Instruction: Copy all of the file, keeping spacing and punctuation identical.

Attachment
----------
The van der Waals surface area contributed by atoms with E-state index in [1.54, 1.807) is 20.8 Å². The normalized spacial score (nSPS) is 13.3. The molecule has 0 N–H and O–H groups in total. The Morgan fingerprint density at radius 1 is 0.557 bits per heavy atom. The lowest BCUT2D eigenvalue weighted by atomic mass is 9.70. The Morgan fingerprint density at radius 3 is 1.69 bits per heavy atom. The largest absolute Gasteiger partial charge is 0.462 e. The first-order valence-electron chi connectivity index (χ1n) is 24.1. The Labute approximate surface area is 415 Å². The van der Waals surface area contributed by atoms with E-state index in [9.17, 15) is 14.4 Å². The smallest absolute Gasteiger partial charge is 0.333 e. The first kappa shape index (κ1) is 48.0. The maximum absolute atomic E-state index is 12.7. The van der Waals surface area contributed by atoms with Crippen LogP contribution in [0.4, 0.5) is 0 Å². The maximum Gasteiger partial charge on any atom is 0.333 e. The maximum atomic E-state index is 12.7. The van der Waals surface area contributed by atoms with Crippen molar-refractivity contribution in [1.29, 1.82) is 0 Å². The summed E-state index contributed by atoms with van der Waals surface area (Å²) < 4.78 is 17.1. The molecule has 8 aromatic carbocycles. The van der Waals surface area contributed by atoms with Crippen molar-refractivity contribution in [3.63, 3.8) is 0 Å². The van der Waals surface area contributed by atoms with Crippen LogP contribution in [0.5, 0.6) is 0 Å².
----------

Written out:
The van der Waals surface area contributed by atoms with E-state index in [1.54, 1.807) is 20.8 Å². The normalized spacial score (nSPS) is 13.3. The molecule has 0 N–H and O–H groups in total. The Morgan fingerprint density at radius 1 is 0.557 bits per heavy atom. The lowest BCUT2D eigenvalue weighted by atomic mass is 9.70. The Morgan fingerprint density at radius 3 is 1.69 bits per heavy atom. The largest absolute Gasteiger partial charge is 0.462 e. The first-order valence-electron chi connectivity index (χ1n) is 24.1. The Labute approximate surface area is 415 Å². The van der Waals surface area contributed by atoms with E-state index in [9.17, 15) is 14.4 Å². The smallest absolute Gasteiger partial charge is 0.333 e. The first kappa shape index (κ1) is 48.0. The maximum absolute atomic E-state index is 12.7. The van der Waals surface area contributed by atoms with Crippen LogP contribution in [0.4, 0.5) is 0 Å². The maximum Gasteiger partial charge on any atom is 0.333 e. The maximum atomic E-state index is 12.7. The van der Waals surface area contributed by atoms with Crippen molar-refractivity contribution in [1.29, 1.82) is 0 Å². The summed E-state index contributed by atoms with van der Waals surface area (Å²) < 4.78 is 17.1. The molecule has 8 aromatic carbocycles. The van der Waals surface area contributed by atoms with Crippen molar-refractivity contribution in [3.63, 3.8) is 0 Å². The van der Waals surface area contributed by atoms with Crippen LogP contribution in [0.5, 0.6) is 0 Å².